Can I get some Darksiders inside Darksiders 3, please?
I really, really wanted to like Darksiders 3. I didn’t.
Six long years after the release of THQ’s Darksiders II, this sequel has been developed by Gunfire Games and published by THQ Nordic. Despite connections to the past, Darksiders 3 is far removed from the franchise, choosing to actively distance itself from innovations that made the second, 2012 title — or even the 2010 original — so good.
“With War we had a strong warrior relying on brute force which made for a great hack-‘n-slash experience,” THQ Nordic wrote to Stevivor alongside a review code. “On the other hand, in Darksiders II, we had Death; a powerful necromancer who could loot tons of weapons and armor, while also making use of a skill tree in order to strengthen his attributes. These features made the second game feel more like an RPG than the first.”
That’s what made the sequel so good — that constant itch to progress through the lush, beautiful world and acquire things better than you had. Alas, that’s gone; armour and RPG elements — apart from a badly designed combat system that looks to evoke play reminiscent of Dark Souls (and fails to do so, I might add) — are no more. Also, Death was bloody awesome.
“We set out to take a different approach with Fury, our third Horseman of the Apocalypse and protagonist of Darksiders III,” THQ Nordic’s note to reviewers continued. “Being a badass mage, Fury doesn’t need to rely on loot because all her powers and abilities are stored inside her hilt. Still, the unique puzzle/action mixture is an aspect we consider a core element of the franchise, so it was a given for us to keep it in the third installment as well. However, with Darksiders III we designed a more interconnected world than the previous titles. Instead of the Hub and Spoke structure of the previous games, we approached it as if the world was one big dungeon.
Well, yes and no. Apart from a couple bitchy quips, Fury’s rather boring — and her powers too. She admittedly has a couple one-liners that made me laugh out loud, but by and large, I wasn’t amused by her personality. The interconnected world that THQ Nordic references is samey and bland throughout; this area’s an apocalyptic wreck. So too is this area. The world truly is one big dungeon; the lack of an in-game map attests to this, and proves to be ridiculously frustrating as you attempt to use a single-line compass to navigate from one of the world’s seven deadly sins to the next, the core narrative of the title. Spoiler alert: it’s not easy to find your way around.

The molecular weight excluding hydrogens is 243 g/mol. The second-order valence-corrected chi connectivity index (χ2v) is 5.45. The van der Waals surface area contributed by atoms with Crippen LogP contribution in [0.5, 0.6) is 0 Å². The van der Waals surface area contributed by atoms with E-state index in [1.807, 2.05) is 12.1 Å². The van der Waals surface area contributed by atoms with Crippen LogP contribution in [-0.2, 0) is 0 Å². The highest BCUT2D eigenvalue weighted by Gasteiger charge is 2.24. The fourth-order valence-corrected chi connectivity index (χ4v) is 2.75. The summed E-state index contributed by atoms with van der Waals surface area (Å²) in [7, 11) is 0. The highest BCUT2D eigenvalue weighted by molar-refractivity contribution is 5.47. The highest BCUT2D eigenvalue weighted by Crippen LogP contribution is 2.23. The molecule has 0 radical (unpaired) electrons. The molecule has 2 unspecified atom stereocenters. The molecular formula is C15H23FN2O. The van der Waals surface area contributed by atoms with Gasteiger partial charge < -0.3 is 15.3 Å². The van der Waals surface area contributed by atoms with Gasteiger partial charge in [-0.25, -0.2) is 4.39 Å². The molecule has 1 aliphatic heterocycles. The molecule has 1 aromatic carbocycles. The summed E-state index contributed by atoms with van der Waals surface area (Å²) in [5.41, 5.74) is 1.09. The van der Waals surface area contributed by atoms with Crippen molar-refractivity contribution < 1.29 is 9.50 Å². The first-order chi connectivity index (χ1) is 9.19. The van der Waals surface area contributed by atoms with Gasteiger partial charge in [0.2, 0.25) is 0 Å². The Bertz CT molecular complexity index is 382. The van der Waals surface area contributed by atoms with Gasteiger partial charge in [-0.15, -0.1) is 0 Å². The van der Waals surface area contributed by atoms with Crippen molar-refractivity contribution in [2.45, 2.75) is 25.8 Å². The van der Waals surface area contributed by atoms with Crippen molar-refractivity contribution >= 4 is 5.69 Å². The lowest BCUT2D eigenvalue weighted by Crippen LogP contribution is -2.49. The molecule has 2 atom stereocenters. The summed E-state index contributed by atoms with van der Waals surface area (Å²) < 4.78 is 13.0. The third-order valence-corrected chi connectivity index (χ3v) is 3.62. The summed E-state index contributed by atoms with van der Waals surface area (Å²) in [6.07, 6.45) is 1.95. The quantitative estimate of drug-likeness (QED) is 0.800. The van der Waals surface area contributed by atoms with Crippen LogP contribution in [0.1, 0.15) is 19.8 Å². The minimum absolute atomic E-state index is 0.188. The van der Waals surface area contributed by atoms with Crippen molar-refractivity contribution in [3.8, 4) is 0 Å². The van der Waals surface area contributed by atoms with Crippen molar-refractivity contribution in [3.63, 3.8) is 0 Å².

While everything about Darksiders 3 seems half-baked, level and puzzle design are truly the game’s worst aspects. The lack of a map is beyond frustrating, and design itself hinders progress. Puzzles randomly pop up in the game without warning, and it’s only through excruciatingly painful minute after minute that a player first realises this and then moves to do something about it. I think Fury mentioned something to me about a single puzzle throughout my entire experience. A sly camera change or a random comment would have done wonders.
I was a couple hours in when I spent a good hour running around trying to figure out how to progress before I realised I didn’t get quite close enough to a hole in the wall to trigger the game’s random first-person cave view to then head inside. Hours before, I was running around looking how to jump up on a bus to then jump into a hole in a building before I spent way too long until figuring out there was a hidden hole in the ground at the bus’ rear. Nothing is obvious. After that, I struggled to realise a beetle was the key to eating some random lava and getting me through some cobwebs.
I mean, I’m Fury. I kill shit. Cobwebs stop me? I get that Darksiders is all about Metroidvania progress, but it all makes little sense. It’s beneath Fury, and makes her look inferior to the likes of War and Death… and I never thought as much about Fury’s brothers while playing. Hell, I went four hours before I realised the Lurcher Clumps I’d been picking up weren’t automatically translating into leveling blue souls; for some reason, I had to go and break them down in a menu, as if they were useful for anything else.
Combat is equally as frustrating.
“For this game, we made combat a lot more challenging, but at the same time a lot more rewarding,” THQ Nordic told me. “In this game you are obligated to learn the enemies’ patterns, dodge at the right time and hit back with a heavy counter attack (only if you get the timing right though!).”
While that’s true, camera control makes it difficult to fight effectively. It’s a shame when a loading screen tooltip admits the game has faults and suggests you change the hold-LT lock-on control to one that allows to toggle the feature on and off; it’s almost as if Gunfire acknowledged the hold-to-lock feature was a bit of a failure. In default controls, you’ll struggle to keep a lock on a baddie and constantly suffer from random hits from your peripheral.
At the end of the day, Darksiders 3 is four years too late and four years behind current game design. As you (sufferingly) progress, things improve… but you really, really need to be dedicated to get to that point. I’d recommend Darksiders 3 to die-hard fans of the franchise — and I truly mean die-hard — and no one else. It’s too painful to play for a majority of the time. Still, better than Fallout 76, I guess.
Darksiders 3 was reviewed using a promotional code on Windows PC via Steam, as provided by the publisher. Click here to learn more about Stevivor’s scoring scale.